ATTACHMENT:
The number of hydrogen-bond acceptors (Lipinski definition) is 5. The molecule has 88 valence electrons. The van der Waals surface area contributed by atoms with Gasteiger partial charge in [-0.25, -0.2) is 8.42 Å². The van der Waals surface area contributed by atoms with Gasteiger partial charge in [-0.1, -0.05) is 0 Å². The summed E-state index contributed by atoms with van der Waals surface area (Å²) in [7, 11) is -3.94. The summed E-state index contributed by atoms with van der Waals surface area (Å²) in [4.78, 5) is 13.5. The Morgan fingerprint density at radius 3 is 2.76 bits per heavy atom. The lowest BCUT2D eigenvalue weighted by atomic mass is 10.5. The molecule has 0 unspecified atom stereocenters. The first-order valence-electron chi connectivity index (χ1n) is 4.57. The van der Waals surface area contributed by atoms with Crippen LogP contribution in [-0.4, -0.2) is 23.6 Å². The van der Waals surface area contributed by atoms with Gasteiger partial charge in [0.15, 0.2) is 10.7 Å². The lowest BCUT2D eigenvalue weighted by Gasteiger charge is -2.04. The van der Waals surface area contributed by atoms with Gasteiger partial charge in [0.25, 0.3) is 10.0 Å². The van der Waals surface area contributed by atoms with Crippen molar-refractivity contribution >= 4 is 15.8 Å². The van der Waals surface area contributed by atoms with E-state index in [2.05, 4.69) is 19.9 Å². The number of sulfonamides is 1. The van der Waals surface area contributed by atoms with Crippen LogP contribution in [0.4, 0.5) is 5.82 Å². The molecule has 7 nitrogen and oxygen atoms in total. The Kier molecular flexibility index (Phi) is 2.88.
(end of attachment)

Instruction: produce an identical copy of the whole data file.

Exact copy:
The number of hydrogen-bond acceptors (Lipinski definition) is 5. The molecule has 88 valence electrons. The van der Waals surface area contributed by atoms with Gasteiger partial charge in [-0.25, -0.2) is 8.42 Å². The van der Waals surface area contributed by atoms with Gasteiger partial charge in [-0.1, -0.05) is 0 Å². The summed E-state index contributed by atoms with van der Waals surface area (Å²) in [7, 11) is -3.94. The summed E-state index contributed by atoms with van der Waals surface area (Å²) in [4.78, 5) is 13.5. The Morgan fingerprint density at radius 3 is 2.76 bits per heavy atom. The lowest BCUT2D eigenvalue weighted by atomic mass is 10.5. The molecule has 0 unspecified atom stereocenters. The first-order valence-electron chi connectivity index (χ1n) is 4.57. The van der Waals surface area contributed by atoms with Crippen LogP contribution in [-0.4, -0.2) is 23.6 Å². The van der Waals surface area contributed by atoms with Gasteiger partial charge in [0.15, 0.2) is 10.7 Å². The lowest BCUT2D eigenvalue weighted by Gasteiger charge is -2.04. The van der Waals surface area contributed by atoms with Gasteiger partial charge in [0.25, 0.3) is 10.0 Å². The van der Waals surface area contributed by atoms with Crippen molar-refractivity contribution >= 4 is 15.8 Å². The van der Waals surface area contributed by atoms with E-state index in [2.05, 4.69) is 19.9 Å². The number of sulfonamides is 1. The van der Waals surface area contributed by atoms with Crippen LogP contribution in [0.4, 0.5) is 5.82 Å². The molecule has 7 nitrogen and oxygen atoms in total. The Kier molecular flexibility index (Phi) is 2.88.